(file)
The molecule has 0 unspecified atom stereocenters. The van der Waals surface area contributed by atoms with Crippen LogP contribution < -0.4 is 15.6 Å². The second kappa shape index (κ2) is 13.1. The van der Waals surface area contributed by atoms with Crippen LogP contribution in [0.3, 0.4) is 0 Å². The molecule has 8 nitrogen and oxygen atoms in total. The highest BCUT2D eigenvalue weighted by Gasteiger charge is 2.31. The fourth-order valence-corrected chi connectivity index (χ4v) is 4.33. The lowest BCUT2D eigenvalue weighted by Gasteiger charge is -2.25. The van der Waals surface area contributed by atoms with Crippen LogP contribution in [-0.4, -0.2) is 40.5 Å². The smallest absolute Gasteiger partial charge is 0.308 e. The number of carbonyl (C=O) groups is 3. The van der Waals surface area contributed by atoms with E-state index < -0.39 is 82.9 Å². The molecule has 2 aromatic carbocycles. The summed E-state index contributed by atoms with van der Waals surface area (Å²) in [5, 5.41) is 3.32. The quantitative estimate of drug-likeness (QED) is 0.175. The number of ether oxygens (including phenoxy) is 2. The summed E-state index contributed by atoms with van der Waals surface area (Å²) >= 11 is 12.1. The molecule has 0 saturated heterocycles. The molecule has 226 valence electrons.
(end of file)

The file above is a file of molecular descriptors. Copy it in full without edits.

The molecule has 0 unspecified atom stereocenters. The van der Waals surface area contributed by atoms with Crippen LogP contribution < -0.4 is 15.6 Å². The second kappa shape index (κ2) is 13.1. The van der Waals surface area contributed by atoms with Crippen LogP contribution in [0.3, 0.4) is 0 Å². The molecule has 8 nitrogen and oxygen atoms in total. The highest BCUT2D eigenvalue weighted by Gasteiger charge is 2.31. The fourth-order valence-corrected chi connectivity index (χ4v) is 4.33. The lowest BCUT2D eigenvalue weighted by Gasteiger charge is -2.25. The van der Waals surface area contributed by atoms with Crippen LogP contribution in [-0.4, -0.2) is 40.5 Å². The smallest absolute Gasteiger partial charge is 0.308 e. The number of carbonyl (C=O) groups is 3. The van der Waals surface area contributed by atoms with E-state index < -0.39 is 82.9 Å². The molecule has 2 aromatic carbocycles. The summed E-state index contributed by atoms with van der Waals surface area (Å²) in [5, 5.41) is 3.32. The quantitative estimate of drug-likeness (QED) is 0.175. The number of ether oxygens (including phenoxy) is 2. The summed E-state index contributed by atoms with van der Waals surface area (Å²) >= 11 is 12.1. The molecule has 0 saturated heterocycles. The molecule has 226 valence electrons.